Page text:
OPINION

Saving Dhaka from ultimate devastation

Shahiduzzaman Khan | Published: August 15, 2018 21:57:21 | Updated: August 16, 2018 21:36:44


-FE file photo

The Economist Intelligence Unit (EIU), a London-based forecasting and advisory service provider, has again ranked Dhaka as the second least liveable city in the world. The city got such a dismal ranking mainly due to non-availability of adequate infrastructure.

According to the EIU survey, Dhaka is just above the war-torn Syrian capital Damascus in the worst ranking. For the first time in the survey's history, Austria's capital Vienna has emerged as the most liveable among the cities.

According to EIU, every city is rated on the basis of its relative comfort for over 30 qualitative and quantitative factors across five broad categories - stability, healthcare, culture and environment, education and infrastructure.

Liveability does not necessarily depend on economic affordability but on environmental and social consciousness. It has been observed that there is an increasing trend here to measure the country's progress on the basis of gross domestic product (GDP). In fact, as the experts viewed, progress will be visible when there would be equity and everyone abides by the law.

So many development plans were taken up for the city, but few were implemented. Overnight, city land was gobbled up, almost all the rivers and canals were filled up and public places grabbed by powerful quarters in violation of master plans as the custodians turned into 'predators'.

Working hour worth Tk 300 billion and fuel worth about Tk 200 billion are lost annually due to the unprecedented traffic snarls in the city. Streams of people are moving here from all over the country in search of jobs and alms. Endless migration continues without any hindrance.

At least 2.50 million people working in garment factories and other industries in and around the city find it extremely difficult to find a shelter in the confines of the city. The way low-income people live in slum areas in different parts of the city beggar description. Unhygienic condition leaves scores of them to suffer from many chronic diseases.

The detailed area plan (DAP) of the city could not be implemented fully due to strong opposition from pressure groups and powerful lobbies. The loss in traffic jam in one year could cover the cost of construction of an underground railway line in the city.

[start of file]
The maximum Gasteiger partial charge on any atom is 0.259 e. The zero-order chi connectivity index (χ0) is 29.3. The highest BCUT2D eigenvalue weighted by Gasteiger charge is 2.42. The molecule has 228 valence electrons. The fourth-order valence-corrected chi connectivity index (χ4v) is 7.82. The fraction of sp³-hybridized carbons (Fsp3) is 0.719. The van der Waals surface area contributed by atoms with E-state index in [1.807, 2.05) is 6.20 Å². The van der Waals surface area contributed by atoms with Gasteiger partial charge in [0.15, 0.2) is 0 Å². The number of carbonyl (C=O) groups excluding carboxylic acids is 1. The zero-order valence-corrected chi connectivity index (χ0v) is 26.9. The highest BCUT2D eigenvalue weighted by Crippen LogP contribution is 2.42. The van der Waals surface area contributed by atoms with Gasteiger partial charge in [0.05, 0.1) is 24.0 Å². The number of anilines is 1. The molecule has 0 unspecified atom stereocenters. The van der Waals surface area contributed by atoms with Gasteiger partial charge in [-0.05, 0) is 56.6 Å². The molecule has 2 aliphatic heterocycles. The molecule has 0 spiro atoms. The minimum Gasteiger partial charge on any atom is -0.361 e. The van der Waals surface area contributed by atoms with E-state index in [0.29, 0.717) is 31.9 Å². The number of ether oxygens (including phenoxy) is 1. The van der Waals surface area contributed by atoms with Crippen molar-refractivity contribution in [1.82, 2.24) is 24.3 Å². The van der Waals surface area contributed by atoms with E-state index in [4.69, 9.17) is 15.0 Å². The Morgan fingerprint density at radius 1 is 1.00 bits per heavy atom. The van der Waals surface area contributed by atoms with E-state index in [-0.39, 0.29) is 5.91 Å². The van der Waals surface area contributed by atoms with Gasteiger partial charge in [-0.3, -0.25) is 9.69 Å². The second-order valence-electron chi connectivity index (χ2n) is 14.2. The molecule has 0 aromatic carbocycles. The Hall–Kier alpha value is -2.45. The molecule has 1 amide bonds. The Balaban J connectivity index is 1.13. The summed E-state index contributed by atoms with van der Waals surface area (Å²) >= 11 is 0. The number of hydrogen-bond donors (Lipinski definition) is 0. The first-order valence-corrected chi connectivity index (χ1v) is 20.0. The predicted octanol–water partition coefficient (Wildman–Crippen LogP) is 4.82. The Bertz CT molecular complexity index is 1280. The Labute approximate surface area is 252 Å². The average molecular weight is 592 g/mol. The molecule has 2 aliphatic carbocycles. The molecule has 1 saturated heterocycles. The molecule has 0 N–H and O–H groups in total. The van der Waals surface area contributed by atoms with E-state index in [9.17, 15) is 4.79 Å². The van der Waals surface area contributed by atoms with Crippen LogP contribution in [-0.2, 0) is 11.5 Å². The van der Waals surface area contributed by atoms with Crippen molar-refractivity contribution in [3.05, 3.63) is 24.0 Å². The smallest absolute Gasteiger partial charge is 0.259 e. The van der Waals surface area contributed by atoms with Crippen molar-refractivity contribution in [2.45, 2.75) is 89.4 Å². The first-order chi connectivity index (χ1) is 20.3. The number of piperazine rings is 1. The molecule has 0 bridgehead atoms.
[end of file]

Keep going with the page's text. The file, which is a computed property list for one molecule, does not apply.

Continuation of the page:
Double-decker buses replacing innumerable small buses and cars can help significantly relieve traffic problems to increase urban liveability, particularly in Dhaka. More and more double-decker buses with a single-decker at its tail reserved for women is another way of dealing with the situation.

The number of private cars must be reduced to make way for optimum use of the road for public movement. Civic amenities like a public square for city dwellers at the old airport can significantly improve liveability, while a hawkers' plaza could resolve the traffic chaos at Farmgate. A liveable city must have open public places to build community ownership of the city.

Dhaka city has become one of the world's truly hopeless urban cases. Fleeing droughts, floods, and starvation, people have been streaming into the city from the countryside, making it distressingly sick.

Added to this, there are concerns about the environmental degradation of the city that evidently manifests its decline. Air pollution caused by vehicle emission, despite changeover to CNG-driven vehicles, is still the worst. Dhaka's sky is no longer blue, it is grey. Health experts claim that the air in the city will soon become impossible to breathe.

One of the major threats to the city due to declining groundwater levels is land subsidence, which can be triggered by earthquakes of greater magnitudes. Recently, a series of earthquakes of magnitudes ranging from 4.0 to 5.2 on the Richter scale jolted Dhaka and other parts of the country.

Although no damage to the infrastructure of the city was reported, there is a possibility collapse of infrastructures and also of land subsidence associated with earthquakes, particularly in areas of greater groundwater-storage depletion.

Only way to reverse the situation is to make outskirts of the city the epicentres of growth, create employment opportunities by setting up SMEs (small and medium enterprises), opening healthcare facilities, entertainment outlets like parks, cultural rendezvous of different denominations, etc.

The regulators should aim at saving Dhaka from ultimate devastation. Establishment of rule of law and political commitment is necessary for healthy urbanisation.

szkhanfe@gmail.com

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